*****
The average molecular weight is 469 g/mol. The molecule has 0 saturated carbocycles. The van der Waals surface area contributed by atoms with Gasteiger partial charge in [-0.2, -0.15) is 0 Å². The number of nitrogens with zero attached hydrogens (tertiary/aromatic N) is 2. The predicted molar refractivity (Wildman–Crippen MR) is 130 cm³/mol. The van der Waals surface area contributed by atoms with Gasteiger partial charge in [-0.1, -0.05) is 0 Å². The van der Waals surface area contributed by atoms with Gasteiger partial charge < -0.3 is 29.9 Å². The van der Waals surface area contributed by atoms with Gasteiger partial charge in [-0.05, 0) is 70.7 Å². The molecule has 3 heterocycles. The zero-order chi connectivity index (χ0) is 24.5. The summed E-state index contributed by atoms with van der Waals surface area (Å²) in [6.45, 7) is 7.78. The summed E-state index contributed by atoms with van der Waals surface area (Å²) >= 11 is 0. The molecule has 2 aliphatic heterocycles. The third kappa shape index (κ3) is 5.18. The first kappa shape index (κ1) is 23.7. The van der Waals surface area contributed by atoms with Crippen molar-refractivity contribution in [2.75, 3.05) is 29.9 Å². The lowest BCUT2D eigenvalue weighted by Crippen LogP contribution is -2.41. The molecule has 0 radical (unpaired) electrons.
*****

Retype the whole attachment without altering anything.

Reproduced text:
The average molecular weight is 469 g/mol. The molecule has 0 saturated carbocycles. The van der Waals surface area contributed by atoms with Gasteiger partial charge in [-0.2, -0.15) is 0 Å². The number of nitrogens with zero attached hydrogens (tertiary/aromatic N) is 2. The predicted molar refractivity (Wildman–Crippen MR) is 130 cm³/mol. The van der Waals surface area contributed by atoms with Gasteiger partial charge in [-0.1, -0.05) is 0 Å². The van der Waals surface area contributed by atoms with Gasteiger partial charge < -0.3 is 29.9 Å². The van der Waals surface area contributed by atoms with Gasteiger partial charge in [-0.05, 0) is 70.7 Å². The molecule has 3 heterocycles. The zero-order chi connectivity index (χ0) is 24.5. The summed E-state index contributed by atoms with van der Waals surface area (Å²) in [6.45, 7) is 7.78. The summed E-state index contributed by atoms with van der Waals surface area (Å²) >= 11 is 0. The molecule has 2 aliphatic heterocycles. The third kappa shape index (κ3) is 5.18. The first kappa shape index (κ1) is 23.7. The van der Waals surface area contributed by atoms with Crippen molar-refractivity contribution in [2.75, 3.05) is 29.9 Å². The lowest BCUT2D eigenvalue weighted by Crippen LogP contribution is -2.41. The molecule has 0 radical (unpaired) electrons.